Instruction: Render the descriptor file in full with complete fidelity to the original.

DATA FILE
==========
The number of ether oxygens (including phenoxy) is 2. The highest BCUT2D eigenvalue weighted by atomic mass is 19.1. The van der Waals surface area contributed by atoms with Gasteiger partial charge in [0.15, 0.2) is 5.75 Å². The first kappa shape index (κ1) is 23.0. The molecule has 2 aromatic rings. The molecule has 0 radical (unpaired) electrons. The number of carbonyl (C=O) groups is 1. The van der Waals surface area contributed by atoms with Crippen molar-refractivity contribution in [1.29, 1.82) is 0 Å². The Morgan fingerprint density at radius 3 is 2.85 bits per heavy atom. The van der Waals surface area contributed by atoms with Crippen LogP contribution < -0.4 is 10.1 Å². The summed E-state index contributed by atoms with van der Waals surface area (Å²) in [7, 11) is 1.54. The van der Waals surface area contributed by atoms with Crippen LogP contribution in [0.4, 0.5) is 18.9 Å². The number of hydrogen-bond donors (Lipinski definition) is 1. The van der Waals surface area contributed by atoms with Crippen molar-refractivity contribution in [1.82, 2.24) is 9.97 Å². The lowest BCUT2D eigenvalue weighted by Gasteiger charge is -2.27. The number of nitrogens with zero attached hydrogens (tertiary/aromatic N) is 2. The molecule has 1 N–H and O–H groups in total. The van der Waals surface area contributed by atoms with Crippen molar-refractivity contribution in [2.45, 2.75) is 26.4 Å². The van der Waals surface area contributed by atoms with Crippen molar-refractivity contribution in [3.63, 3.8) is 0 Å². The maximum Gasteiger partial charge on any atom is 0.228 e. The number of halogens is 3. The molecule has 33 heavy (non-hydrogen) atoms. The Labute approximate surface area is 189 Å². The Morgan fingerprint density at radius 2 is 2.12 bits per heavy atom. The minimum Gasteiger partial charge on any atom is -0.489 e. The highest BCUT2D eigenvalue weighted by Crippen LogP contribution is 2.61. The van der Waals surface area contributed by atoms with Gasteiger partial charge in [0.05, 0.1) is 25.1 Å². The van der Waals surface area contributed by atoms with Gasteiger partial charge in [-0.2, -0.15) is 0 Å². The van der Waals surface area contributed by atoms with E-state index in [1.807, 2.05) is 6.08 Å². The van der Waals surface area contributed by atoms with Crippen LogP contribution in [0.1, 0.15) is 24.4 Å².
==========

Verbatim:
The number of ether oxygens (including phenoxy) is 2. The highest BCUT2D eigenvalue weighted by atomic mass is 19.1. The van der Waals surface area contributed by atoms with Gasteiger partial charge in [0.15, 0.2) is 5.75 Å². The first kappa shape index (κ1) is 23.0. The molecule has 2 aromatic rings. The molecule has 0 radical (unpaired) electrons. The number of carbonyl (C=O) groups is 1. The van der Waals surface area contributed by atoms with Crippen molar-refractivity contribution in [1.29, 1.82) is 0 Å². The Morgan fingerprint density at radius 3 is 2.85 bits per heavy atom. The van der Waals surface area contributed by atoms with Crippen LogP contribution < -0.4 is 10.1 Å². The summed E-state index contributed by atoms with van der Waals surface area (Å²) in [7, 11) is 1.54. The van der Waals surface area contributed by atoms with Crippen LogP contribution in [0.4, 0.5) is 18.9 Å². The number of hydrogen-bond donors (Lipinski definition) is 1. The van der Waals surface area contributed by atoms with Crippen molar-refractivity contribution in [1.82, 2.24) is 9.97 Å². The lowest BCUT2D eigenvalue weighted by Gasteiger charge is -2.27. The number of nitrogens with zero attached hydrogens (tertiary/aromatic N) is 2. The molecule has 1 N–H and O–H groups in total. The van der Waals surface area contributed by atoms with Crippen molar-refractivity contribution in [2.45, 2.75) is 26.4 Å². The van der Waals surface area contributed by atoms with Crippen molar-refractivity contribution in [3.63, 3.8) is 0 Å². The maximum Gasteiger partial charge on any atom is 0.228 e. The number of halogens is 3. The molecule has 33 heavy (non-hydrogen) atoms. The Labute approximate surface area is 189 Å². The Morgan fingerprint density at radius 2 is 2.12 bits per heavy atom. The minimum Gasteiger partial charge on any atom is -0.489 e. The highest BCUT2D eigenvalue weighted by Crippen LogP contribution is 2.61. The van der Waals surface area contributed by atoms with Gasteiger partial charge in [0.05, 0.1) is 25.1 Å². The van der Waals surface area contributed by atoms with Gasteiger partial charge in [-0.2, -0.15) is 0 Å². The van der Waals surface area contributed by atoms with E-state index in [1.807, 2.05) is 6.08 Å². The van der Waals surface area contributed by atoms with Crippen LogP contribution in [0.1, 0.15) is 24.4 Å².